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Go narrow to get known – the power of niche marketing

Professional services marketing expert Ross Fishman gave a highly entertaining presentation at the 2019 North America Leadership Conference on why lawyers and accountants need to not only be more focused with their marketing, but also do it with more creativity.

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Ever seen a lawyer get tasered? Unless you were one of the 48 delegates in attendance in Orlando who saw the video shared by marketing consultant Ross Fishman, then probably not! The point made by Fishman was that the self-styled ‘taser lawyer’ had identified a specialist area of the market (or “niche”) that he could realistically get known for and had then used creative (extreme?) marketing tactics to get noticed and to be remembered as a lawyer who could help police officers sued by plaintiffs tasered during their arrest.

Own the market

Fishman explained that sometimes professional firms think only about doing more marketing in the relentless pursuit of being simply ‘out there’. Instead, he advised firms to ensure their marketing is strategic or ‘intentional’ and to think about dominating a specific niche or ‘segment’ of the market and owning it: 

“You need to ensure you are the automatic go-to for something.”

Segment your audience

According to Fishman, the smaller the audience targeted, the more enhanced a network will be and the more successful a professional will be in positioning themselves as the go-to professional.

With relationships sometimes taking 7-20 face-to-face contacts to develop, it is impossible, not to mention inefficient, to meet with hundreds of people this many times, advised Fishman: “There is nothing worse than marketing yourself as a ‘national firm’ – in the US, this means you are trying to appeal to 300 million people.”

Ross’ advice was to find a category you can be first in: “No-one remembers who came second!”, quipped Fishman. He then explained that once the niche has been identified, professionals need to explain how their service experience is different.

The importance of a client service focus

If a firm has set itself a goal of being e.g. “The Ritz Carlton of Accounting Firms”, it then has to think through what it needs to do to achieve this goal in terms of service delivery. Fishman highlighted the need for firms to consider if their key differentiator should be that they return calls within two hours, are more accessible than other firms or have better staff training.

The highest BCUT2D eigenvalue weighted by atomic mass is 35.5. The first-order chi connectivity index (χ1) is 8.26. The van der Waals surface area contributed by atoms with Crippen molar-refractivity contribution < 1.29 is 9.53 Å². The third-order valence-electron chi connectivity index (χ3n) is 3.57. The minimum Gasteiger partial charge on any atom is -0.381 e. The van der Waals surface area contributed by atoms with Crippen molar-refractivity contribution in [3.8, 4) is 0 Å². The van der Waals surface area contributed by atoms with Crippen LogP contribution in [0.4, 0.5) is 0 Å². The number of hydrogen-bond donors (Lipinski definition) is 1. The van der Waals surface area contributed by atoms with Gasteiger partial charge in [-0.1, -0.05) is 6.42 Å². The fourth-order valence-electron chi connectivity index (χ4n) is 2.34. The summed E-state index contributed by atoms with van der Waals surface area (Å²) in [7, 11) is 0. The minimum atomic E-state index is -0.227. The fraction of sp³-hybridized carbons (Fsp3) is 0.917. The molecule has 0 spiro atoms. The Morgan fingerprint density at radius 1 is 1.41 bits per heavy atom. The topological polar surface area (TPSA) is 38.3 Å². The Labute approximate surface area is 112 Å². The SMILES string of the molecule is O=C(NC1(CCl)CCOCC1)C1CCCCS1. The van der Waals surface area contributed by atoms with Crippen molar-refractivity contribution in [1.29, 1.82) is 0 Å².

Fishman advised: “Don’t just tell people you’re good, prove it. And then build your marketing around it – you do this by having a good story to tell.”

A geographic focus

According to Fishman, firms can differentiate themselves by geography if they can successfully use creativity to do this. Firms were advised that they have an opportunity to make themselves more memorable to clients or firms in other communities who won’t know a firm in their particular market.

Clients hire specialists

Fishman explained that we need to look at our own buying behaviour when thinking about how to market: “We tend to hire a specialist when we need something specific, but unfortunately, most professionals will tend to market themselves as generalists.”

Rather than market your skills generally e.g. as a corporate finance specialist or a malpractice attorney, Fishman advised attendees to focus on a niche e.g. “aviation finance” or “hair transplant malpractice attorneys”.

According to Fishman, while industry marketing is effective, it will be even more effective if professionals look for smaller industries - targeting an industry such as manufacturing involves an audience that is too broad.

One of the reasons firms can’t dominate a big industry is because they have too little budget – Fishman’s advice is to work backwards from the budget: “Find a smaller target industry you can be effective in and then get fully involved in that community by volunteering or joining boards. You need to demonstrate to clients that they are your sort of people. You need to speak their language and know the jargon.”

Look for growth industries

Emerging growth industries offer opportunities to smart professionals, advised Fishman. He explained that some lawyers were having major success in some US states by representing businesses in the legalised cannabis industry.

Cross referencing services with a sector

It was also explained to firms that they have a good opportunity to reach specific sub-sets of a target audience by cross referencing their services with specific sectors. As part of this approach, Fishman advised firms to explain who they work for in terms of the type and size of client.

Think of your marketing as a pie

“How do you focus your litigation marketing?” asked Fishman to the audience. His advice was to think of your marketing approach as a pie that is sliced up. For example, within securities litigation, firms may see niche opportunities to market the fact they do raiding cases or work for small and mid size businesses and/or just in the Midwest area.

Having a clear focus makes your marketing plan much easier, commented Fishman, as you will then know who you need to talk to, how to do it and where to do it.

The importance of focus at the alliance level

A key piece of advice for Alliott Group members was to try to find the overlaps in the services that member firms provide at the national or international levels, and then focus on marketing these. The alliance’s growing range of special interest groups will ensure that this opportunity is available to firms.

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